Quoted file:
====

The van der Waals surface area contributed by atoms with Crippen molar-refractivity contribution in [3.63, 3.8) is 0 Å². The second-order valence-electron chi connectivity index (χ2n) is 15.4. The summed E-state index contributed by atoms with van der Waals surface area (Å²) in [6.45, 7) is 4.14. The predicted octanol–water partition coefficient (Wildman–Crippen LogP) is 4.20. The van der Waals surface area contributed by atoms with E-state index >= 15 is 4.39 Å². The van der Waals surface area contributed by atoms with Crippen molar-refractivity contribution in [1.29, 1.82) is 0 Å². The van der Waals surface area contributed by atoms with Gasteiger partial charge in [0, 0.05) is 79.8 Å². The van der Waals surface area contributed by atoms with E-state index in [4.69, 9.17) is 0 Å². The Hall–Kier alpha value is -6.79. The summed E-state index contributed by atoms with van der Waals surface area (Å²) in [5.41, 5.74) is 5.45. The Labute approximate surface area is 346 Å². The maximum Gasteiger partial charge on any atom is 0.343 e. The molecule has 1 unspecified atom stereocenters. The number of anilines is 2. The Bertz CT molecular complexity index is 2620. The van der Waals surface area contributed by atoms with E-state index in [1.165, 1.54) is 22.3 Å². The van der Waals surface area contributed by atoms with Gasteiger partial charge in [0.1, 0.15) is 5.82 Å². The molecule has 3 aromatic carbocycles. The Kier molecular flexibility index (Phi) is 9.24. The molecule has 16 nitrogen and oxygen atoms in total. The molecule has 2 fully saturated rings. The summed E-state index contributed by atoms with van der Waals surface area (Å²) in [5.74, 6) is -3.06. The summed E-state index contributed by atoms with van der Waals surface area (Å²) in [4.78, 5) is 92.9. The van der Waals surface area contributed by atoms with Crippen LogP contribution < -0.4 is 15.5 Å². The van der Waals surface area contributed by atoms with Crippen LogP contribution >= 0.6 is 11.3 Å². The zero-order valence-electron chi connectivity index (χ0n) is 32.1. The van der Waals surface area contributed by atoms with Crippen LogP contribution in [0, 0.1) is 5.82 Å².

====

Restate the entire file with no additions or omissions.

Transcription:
The van der Waals surface area contributed by atoms with Crippen molar-refractivity contribution in [3.63, 3.8) is 0 Å². The second-order valence-electron chi connectivity index (χ2n) is 15.4. The summed E-state index contributed by atoms with van der Waals surface area (Å²) in [6.45, 7) is 4.14. The predicted octanol–water partition coefficient (Wildman–Crippen LogP) is 4.20. The van der Waals surface area contributed by atoms with E-state index >= 15 is 4.39 Å². The van der Waals surface area contributed by atoms with Crippen molar-refractivity contribution in [1.29, 1.82) is 0 Å². The van der Waals surface area contributed by atoms with Gasteiger partial charge in [0, 0.05) is 79.8 Å². The van der Waals surface area contributed by atoms with E-state index in [4.69, 9.17) is 0 Å². The Hall–Kier alpha value is -6.79. The summed E-state index contributed by atoms with van der Waals surface area (Å²) in [5.41, 5.74) is 5.45. The Labute approximate surface area is 346 Å². The maximum Gasteiger partial charge on any atom is 0.343 e. The molecule has 1 unspecified atom stereocenters. The number of anilines is 2. The Bertz CT molecular complexity index is 2620. The van der Waals surface area contributed by atoms with E-state index in [1.165, 1.54) is 22.3 Å². The van der Waals surface area contributed by atoms with Gasteiger partial charge in [0.1, 0.15) is 5.82 Å². The molecule has 3 aromatic carbocycles. The Kier molecular flexibility index (Phi) is 9.24. The molecule has 16 nitrogen and oxygen atoms in total. The molecule has 2 fully saturated rings. The summed E-state index contributed by atoms with van der Waals surface area (Å²) in [5.74, 6) is -3.06. The summed E-state index contributed by atoms with van der Waals surface area (Å²) in [4.78, 5) is 92.9. The van der Waals surface area contributed by atoms with Crippen LogP contribution < -0.4 is 15.5 Å². The van der Waals surface area contributed by atoms with Crippen LogP contribution >= 0.6 is 11.3 Å². The zero-order valence-electron chi connectivity index (χ0n) is 32.1. The van der Waals surface area contributed by atoms with Crippen LogP contribution in [0, 0.1) is 5.82 Å².